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Verizon's NYC 911 System Shutdown 346

Dead Nancy writes "A combination of human error and software that didn't anticipate it brought down New York City's 911 emergency line for several hours on Friday night."
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Verizon's NYC 911 System Shutdown

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  • Quick! (Score:4, Funny)

    by mindaktiviti ( 630001 ) on Sunday March 28, 2004 @07:18PM (#8698504)
    "Quick! Give me the number for 911!" - Homer J. Simpson
  • So.. (Score:5, Funny)

    by yetdog ( 760930 ) on Sunday March 28, 2004 @07:19PM (#8698506)
    Do you think someone called 911 to report the emergency outage?
    • Yeah, I tried to call 911 to report the outage, but couldn't get through for some reason...
    • Re:So.. (Score:5, Funny)

      by dattaway ( 3088 ) on Sunday March 28, 2004 @07:40PM (#8698678) Homepage Journal
      You must work in tech spport...
    • Re:So.. (Score:5, Funny)

      by awtbfb ( 586638 ) on Sunday March 28, 2004 @08:56PM (#8699171)
      Do you think someone called 911 to report the emergency outage?

      Yeah, it went something like this: "911? Can you hear me now?"
      • by p51d007 ( 656414 ) on Sunday March 28, 2004 @09:39PM (#8699406)
        I worked 911 for 14 years........here in the midwest, we have tornados around this time of year. The warning sirens usually go off to warn the public. Ok, I'm sitting at my console, waiting for people to call about wind damage etc......and the line rings....911, do you have an emergency?....yeah, can you tell me what the sirens are going off for?.........it's a shame that the line is recorded....there have been times, when we get idiot calls like that, that you really really want to say....well, I'm sorry to tell you this, but the russians have changed their minds, the bombs will be here in 10 minutes. And then, hang up on them LOL.... Heck, we've had calls from people that ask us where Bass Pro Shops is.....(Springfield Missouri)
  • 311 (Score:5, Informative)

    by Frying Ferret ( 557022 ) on Sunday March 28, 2004 @07:20PM (#8698523)
    well the calls were routed to 311, so the calls got answered, just maybe not as quickly. Yes this sucks, but the calls didn't go nowhere.
    • Re:311 (Score:2, Interesting)

      by Anonymous Coward
      Am I the only one who has never heard of 311?

      I know about 411, but that's not a non-emergency number.

      Any other *11 numbers we should know about (and what do they do/where are they available?)
      • 511 (Score:5, Informative)

        by Stalemate ( 105992 ) on Sunday March 28, 2004 @07:45PM (#8698718)
        Last I checked 511 will tell you your own phone number. It sounds silly, but it came in handy for me in college when they would often forget to tell us the phone numbers for our dorm rooms.

        That number is handy, but I have to admit that the time I called the pizza place that I knew had caller id and asked them what my phone number was makes a lot better story!

        NOTE: I just tried this on my home for and it worked. My phone company is CenturyTel.
        • Re:511 (Score:3, Informative)

          by The Vulture ( 248871 )
          It differs from area to area.

          Here in California, 511 (so the signs/radio ads say, I haven't tried it) will give you travel information - road conditions, traffic accident reports, bus schedules, carpooling information, etc.

          -- Joe
        • Re:511 (Score:3, Informative)

          by hysma ( 546540 )
          The number 211 use to work in here in BC, Canada with Telus. They changed that a few years ago though, supposedly because phreakers were using it to identify the phone lines they got ahold of.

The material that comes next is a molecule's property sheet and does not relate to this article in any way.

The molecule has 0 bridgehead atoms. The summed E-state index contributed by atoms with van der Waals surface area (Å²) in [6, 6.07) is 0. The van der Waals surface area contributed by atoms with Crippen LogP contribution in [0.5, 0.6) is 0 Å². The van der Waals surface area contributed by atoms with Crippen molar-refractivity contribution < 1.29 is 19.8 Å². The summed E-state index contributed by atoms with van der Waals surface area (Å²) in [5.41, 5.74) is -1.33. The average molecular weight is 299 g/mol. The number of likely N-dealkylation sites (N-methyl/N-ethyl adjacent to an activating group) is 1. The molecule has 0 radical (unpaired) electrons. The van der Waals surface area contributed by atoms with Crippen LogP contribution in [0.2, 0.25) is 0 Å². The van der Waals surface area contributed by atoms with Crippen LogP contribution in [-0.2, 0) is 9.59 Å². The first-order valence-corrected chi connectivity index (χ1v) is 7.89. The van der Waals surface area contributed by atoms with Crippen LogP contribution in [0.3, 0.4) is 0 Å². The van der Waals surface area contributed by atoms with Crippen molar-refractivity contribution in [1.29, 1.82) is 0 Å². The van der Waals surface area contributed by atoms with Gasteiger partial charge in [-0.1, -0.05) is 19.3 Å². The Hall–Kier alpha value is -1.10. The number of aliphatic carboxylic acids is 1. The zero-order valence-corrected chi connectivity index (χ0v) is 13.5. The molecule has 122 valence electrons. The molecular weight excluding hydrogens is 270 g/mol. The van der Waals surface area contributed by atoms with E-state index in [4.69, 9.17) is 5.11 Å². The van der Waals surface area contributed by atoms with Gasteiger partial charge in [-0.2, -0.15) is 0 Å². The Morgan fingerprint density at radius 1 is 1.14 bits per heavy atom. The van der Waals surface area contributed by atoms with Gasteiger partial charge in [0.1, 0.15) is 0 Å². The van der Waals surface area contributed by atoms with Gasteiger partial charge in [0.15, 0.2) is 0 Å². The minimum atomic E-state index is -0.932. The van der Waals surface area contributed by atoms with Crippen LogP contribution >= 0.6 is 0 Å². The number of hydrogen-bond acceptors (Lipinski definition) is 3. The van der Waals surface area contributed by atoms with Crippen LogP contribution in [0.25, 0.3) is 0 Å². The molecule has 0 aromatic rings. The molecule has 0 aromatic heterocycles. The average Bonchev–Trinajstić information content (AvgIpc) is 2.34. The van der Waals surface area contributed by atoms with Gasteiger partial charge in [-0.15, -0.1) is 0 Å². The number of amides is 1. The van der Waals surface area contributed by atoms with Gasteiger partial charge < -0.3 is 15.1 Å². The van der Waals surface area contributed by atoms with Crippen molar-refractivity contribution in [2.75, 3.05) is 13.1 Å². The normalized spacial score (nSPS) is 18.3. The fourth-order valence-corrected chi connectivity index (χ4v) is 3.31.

Now, you just call the power company at 1 888 POWER-ON and it repeats the number back to you :)

          Some other *11s around here...

          611 = repair
          711 = TTY/TDD operator from payphones
        • In the Portland, OR area it used to be 611, but that changed when they implemented 10-digit dialing. I'm pretty sure that 611 still works in 541.
      • Re:311 (Score:5, Informative)

        by Nurseman ( 161297 ) <nurseman AT gmail DOT com> on Sunday March 28, 2004 @08:04PM (#8698840) Homepage Journal
        Am I the only one who has never heard of 311?

        In NYC 311 is used for Non Emergency calls. Noise, broken lights, etc. It has taken a tremendous load off of the 911 system. People used to call 911 for everything, I think the call volume is down 30- 40% since 311 went into effect.

        • Re:311 (Score:3, Funny)

          by Anonymous Coward
          I think the call volume is down 30- 40% since 311 went into effect.

          Sounds to me from this story that they've got call volume down 100% now. Good job!

    • Re:311 (Score:5, Informative)

      by IO ERROR ( 128968 ) <error@noSPAm.ioerror.us> on Sunday March 28, 2004 @07:44PM (#8698713) Homepage Journal
      Only 80 calls went to 311 during the two-and-a-half hour outage. Countless (possibly hundreds) others just got a fast busy signal, recording or continuous ringing with no answer. My guess is the people who got 311 actually CALLED 311 because they couldn't get through to 911.
    • Re:311 (Score:3, Interesting)

      Thanks for bringing up 311. I'm amazed at how few people even know about 311. It seems the public's adoption of 911 has to be 90%+, yet I bet the adoption of 311 has to be 10% or less.

      I recently sat on hold with 911 for literally 20 minutes after I watched a vehicular hit-and-run accident from my car, where the :cough: gentleman fleeing the scene looked around for a good 30 seconds to see if anyone noticed before making a break for it. (Read: he sped away.)

      Luckily I was close enough to get the a-hole'
  • by Anonymous Coward on Sunday March 28, 2004 @07:20PM (#8698524)
    I think this is a shining demonstration of why monopolies shouldn't be allowed to run the phone system. Speaking of monopolies, I wonder what the 'software' concerned was?
    • by Anonymous Coward